Jarmo took Leonore’s hand, and together they stepped through the vortex. They felt a sense of weightlessness, a dizzying sense of motion as they hurtled through space and time. And then, suddenly, they were back on Mercury. Everything seemed to be “just like that”. They stumbled out of the structure, dazed and disoriented. They were met by a team of ASTROCOHORS CLUB members, who rushed to their side.

“What happened?” one of them asked, looking at Jarmo and Leonore with concern.

Jarmo took a deep breath, trying to process everything that had happened. “We found something incredible,” he said, holding up a small, glowing crystal. “It’s a piece of technology from an ancient civilization, far beyond anything we’ve ever seen before.”

The ASTROCOHORS CLUB members looked at the crystal with wonder and amazement, and Jarmo could see the excitement in their eyes. “We have to study this,” one of them said. “We have to figure out what it is and how it works.”

Jarmo nodded, feeling a sense of relief wash over him. He had completed his mission, and he had survived an incredible journey to an alien world. And now, he had a new partner in Leonore, someone he could trust and rely on in even the most dire circumstances.

As they left the site, Jarmo and Leonore walked side by side, looking out at the night sky. “It’s incredible, isn’t it?” Leonore said, pointing up at the stars.

Jarmo smiled, feeling a sense of wonder and awe. “It’s a big universe out there,” he said. “And we’ve only just scratched the surface.”

They walked on, their minds filled with the endless possibilities of what lay beyond. Together, they would continue their quest to explore the mysteries of the universe, knowing that whatever dangers they might face, they had each other to rely on.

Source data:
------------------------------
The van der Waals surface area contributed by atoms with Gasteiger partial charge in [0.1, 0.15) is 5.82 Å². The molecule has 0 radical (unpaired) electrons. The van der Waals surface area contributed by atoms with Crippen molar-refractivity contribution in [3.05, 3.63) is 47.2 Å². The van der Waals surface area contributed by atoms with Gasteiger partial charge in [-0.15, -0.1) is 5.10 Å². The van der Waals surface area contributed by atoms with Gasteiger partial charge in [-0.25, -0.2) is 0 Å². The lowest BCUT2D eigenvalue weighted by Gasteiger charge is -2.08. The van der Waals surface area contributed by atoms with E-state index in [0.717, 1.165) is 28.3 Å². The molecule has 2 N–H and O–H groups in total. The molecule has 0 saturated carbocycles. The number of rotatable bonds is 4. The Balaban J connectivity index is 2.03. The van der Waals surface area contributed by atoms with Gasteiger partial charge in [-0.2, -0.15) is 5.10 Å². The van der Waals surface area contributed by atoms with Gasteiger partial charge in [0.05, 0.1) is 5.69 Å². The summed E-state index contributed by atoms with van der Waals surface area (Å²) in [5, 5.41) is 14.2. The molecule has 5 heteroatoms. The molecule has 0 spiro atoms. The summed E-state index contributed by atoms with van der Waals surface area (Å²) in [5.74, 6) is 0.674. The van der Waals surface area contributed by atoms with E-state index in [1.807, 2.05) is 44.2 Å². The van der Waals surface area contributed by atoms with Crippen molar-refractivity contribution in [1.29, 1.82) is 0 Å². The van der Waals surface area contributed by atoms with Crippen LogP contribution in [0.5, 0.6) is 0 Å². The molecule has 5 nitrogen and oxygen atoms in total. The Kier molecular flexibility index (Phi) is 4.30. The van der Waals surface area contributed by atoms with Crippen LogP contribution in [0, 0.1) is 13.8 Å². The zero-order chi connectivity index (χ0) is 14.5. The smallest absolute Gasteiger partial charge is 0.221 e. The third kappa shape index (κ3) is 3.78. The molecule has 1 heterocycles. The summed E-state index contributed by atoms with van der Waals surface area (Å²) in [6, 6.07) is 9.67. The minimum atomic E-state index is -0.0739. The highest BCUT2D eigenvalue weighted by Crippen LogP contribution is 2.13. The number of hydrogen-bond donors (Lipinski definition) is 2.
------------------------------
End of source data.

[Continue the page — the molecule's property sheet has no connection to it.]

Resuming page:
The Destroying Ray

Jarmo Dorak and Marion Alsy stepped out of their spacecraft onto the surface of Mercury, the closest planet to the sun. The heat was oppressive, and they both struggled to adjust to the extreme temperature. They had come a long way in their quest for the Temple of the Wind Harp, and they were eager to find the next signpost that would lead them to the Cube of Knowledge.

As they approached the temple, they were struck by its ancient beauty. The structure was made of a strange, shimmering material that seemed to change color depending on the angle of the sun’s rays. The carvings on the walls were intricate and mysterious, depicting scenes from an unknown culture. Jarmo, being a culture specialist, was particularly fascinated by the carvings. He studied them carefully, trying to decipher their meaning. Marion, meanwhile, kept watch for any signs of danger.

As they made their way deeper into the temple, they came across a large room that seemed to be the central hub of the structure. In the center of the room was a pedestal, upon which sat a strange, box-shaped object. Jarmo immediately thought that this was the second signpost they had been searching for. Excitedly, he approached the pedestal, eager to examine the signpost more closely. But as he reached out to touch it, a loud rumbling noise echoed through the temple.